The ever more tangible and visible consequences of climate change, such as heat, drought, storms and invasive damaging organisms, increasingly also pose a risk to the viability of our main native tree species. To broaden the spectrum of species and share the risk among several deciduous tree species, attention is increasingly also turning to rare native tree species. One tree species being considered as a possible alternative in climate change for warm-dry sites is the wild service tree, also known as the chequer tree. The Bavarian Office of Forest Genetics (“Amt für Waldgenetik”) has conducted intensive research into the forest genetics of the wild service tree and identified suitable sources of seed for this species.


Sorbus torminalis, commonly known as the wild service or chequer tree, has a large natural distribution area (Fig. 2), stretching from southern Europe via Turkey to the Caspian Sea in Iran, and in the west from Spain and France to Great Britain. In central Europe the wild service tree is often to be found in small isolated populations. The environmental conditions in which it occurs are very diverse, ranging from cold and dry to warm and dry. Due to its low competitive ability in comparison with the beech, the wild service tree has up to now mainly held its ground against the beech and other tree species on extreme sites, at altitudes of up to 700 m above sea level. On good sites the wild service tree can reach heights of up to 32 m and diameters up to 100 cm.

Wild service tree project at the Bavarian Office for Forest Genetics (“AWG”)

Given the rising demand for planting material, greater attention should be paid to gathering high-quality seed, so that the silvicultural objectives of the forest owners can be achieved.

The wild service tree is not subject to the [German] law on forest reproductive material (“FoVG”). There are thus no legal restrictions on harvesting of its seed. Especially when it comes to forest conversion measures, special attention should however still be paid to the suitability and origins of the seed and planting material. The quality and population size of the seed-harvesting stands are important factors. Provenance trials should be conducted to establish which provenances are most suitable for the future cultivation of the wild service tree in Bavaria. The Bavarian Office for Forest Genetics has thus conducted research into the provenances of wild service trees and their genotypic and phenotypic characteristics, and set them against current climatic environmental conditions.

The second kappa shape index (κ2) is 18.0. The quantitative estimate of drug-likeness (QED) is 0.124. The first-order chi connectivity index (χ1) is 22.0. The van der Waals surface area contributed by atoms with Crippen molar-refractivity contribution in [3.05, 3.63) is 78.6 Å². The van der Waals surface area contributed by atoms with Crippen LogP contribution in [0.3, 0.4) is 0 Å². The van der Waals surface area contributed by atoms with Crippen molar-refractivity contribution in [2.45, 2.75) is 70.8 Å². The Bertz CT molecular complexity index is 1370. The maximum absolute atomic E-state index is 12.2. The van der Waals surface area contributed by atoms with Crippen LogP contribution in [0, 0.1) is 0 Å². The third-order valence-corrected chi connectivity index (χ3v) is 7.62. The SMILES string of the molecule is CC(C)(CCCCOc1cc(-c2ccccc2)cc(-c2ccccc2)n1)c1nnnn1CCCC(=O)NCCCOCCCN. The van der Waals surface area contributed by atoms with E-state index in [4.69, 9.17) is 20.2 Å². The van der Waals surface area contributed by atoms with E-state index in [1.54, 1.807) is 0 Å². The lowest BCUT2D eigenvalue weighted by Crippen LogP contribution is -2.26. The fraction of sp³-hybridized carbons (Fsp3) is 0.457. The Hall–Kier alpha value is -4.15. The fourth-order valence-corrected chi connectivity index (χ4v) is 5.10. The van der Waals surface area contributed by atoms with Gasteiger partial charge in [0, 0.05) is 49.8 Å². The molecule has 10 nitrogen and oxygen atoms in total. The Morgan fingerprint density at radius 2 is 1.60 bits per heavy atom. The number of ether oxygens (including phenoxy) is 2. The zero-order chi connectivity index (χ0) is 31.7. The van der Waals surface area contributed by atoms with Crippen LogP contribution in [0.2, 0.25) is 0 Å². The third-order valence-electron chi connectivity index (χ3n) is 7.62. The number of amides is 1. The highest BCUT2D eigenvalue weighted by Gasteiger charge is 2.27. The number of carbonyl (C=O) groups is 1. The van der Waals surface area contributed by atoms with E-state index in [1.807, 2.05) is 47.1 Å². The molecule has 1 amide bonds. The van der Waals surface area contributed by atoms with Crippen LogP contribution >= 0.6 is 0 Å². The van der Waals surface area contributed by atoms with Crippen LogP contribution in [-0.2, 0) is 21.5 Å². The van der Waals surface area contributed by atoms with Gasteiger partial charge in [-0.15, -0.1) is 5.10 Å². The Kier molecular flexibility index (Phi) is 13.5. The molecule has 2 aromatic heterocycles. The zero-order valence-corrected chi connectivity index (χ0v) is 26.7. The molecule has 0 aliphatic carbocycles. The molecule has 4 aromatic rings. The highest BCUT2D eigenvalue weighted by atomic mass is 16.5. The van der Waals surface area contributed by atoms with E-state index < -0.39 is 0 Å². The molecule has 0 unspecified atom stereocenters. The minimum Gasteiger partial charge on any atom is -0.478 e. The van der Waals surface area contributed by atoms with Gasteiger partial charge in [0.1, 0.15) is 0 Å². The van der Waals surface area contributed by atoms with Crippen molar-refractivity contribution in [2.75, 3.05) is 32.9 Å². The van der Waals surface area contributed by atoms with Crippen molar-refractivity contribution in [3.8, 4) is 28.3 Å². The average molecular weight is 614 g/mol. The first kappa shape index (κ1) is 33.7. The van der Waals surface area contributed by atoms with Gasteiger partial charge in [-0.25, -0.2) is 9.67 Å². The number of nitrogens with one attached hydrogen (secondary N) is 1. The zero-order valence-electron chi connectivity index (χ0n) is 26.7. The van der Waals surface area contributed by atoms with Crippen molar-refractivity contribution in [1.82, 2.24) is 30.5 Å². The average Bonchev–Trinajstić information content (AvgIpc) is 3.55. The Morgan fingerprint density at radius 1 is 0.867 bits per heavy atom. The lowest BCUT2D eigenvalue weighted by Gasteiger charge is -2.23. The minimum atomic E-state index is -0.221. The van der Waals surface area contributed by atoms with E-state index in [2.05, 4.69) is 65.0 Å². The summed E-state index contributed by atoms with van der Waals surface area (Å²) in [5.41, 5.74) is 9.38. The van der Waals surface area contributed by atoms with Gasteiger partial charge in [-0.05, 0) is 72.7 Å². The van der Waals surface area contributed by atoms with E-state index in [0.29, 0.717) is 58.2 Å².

Research into provenance

One important concern in forestry is to investigate differences between trees of different provenances and genetic variations in their growth and quality features, as these have a key influence on the rotation period, and the trunk quality to be expected. Results from one study of provenances show that the Bavarian provenances “Sailershausen” and “Schweinfurt” perform best in the evaluation of the factors growth, trunk shape and forking formation. A further provenance in France also has above-average growth and quality characteristics. To evaluate the Bavarian populations better, the genotype and phenotype of the individual populations should also be investigated, as well as the respective environmental conditions. All characteristics (height and diameter growth, twisted growth, sprouting) of the forest populations are defined to differing extents by their genetics or the environmental conditions.


In this study, 34 populations in southern Germany were assessed. On the basis of spatio-genetic structures, four different clusters were defined in Bavaria and Baden Württemberg (Fig. 3), which can be used to delimit the different provenances. In the course of this study, information is gathered simultaneously on the genetics of the harvesting and conservation stands. 23 populations - 15 in Bavaria and 8 in Baden Württemberg - fulfilled the genetic and phenotypic requirements for future harvesting in line with the intentions of the legislation on forest reproductive material (FoVG).

Environmental conditions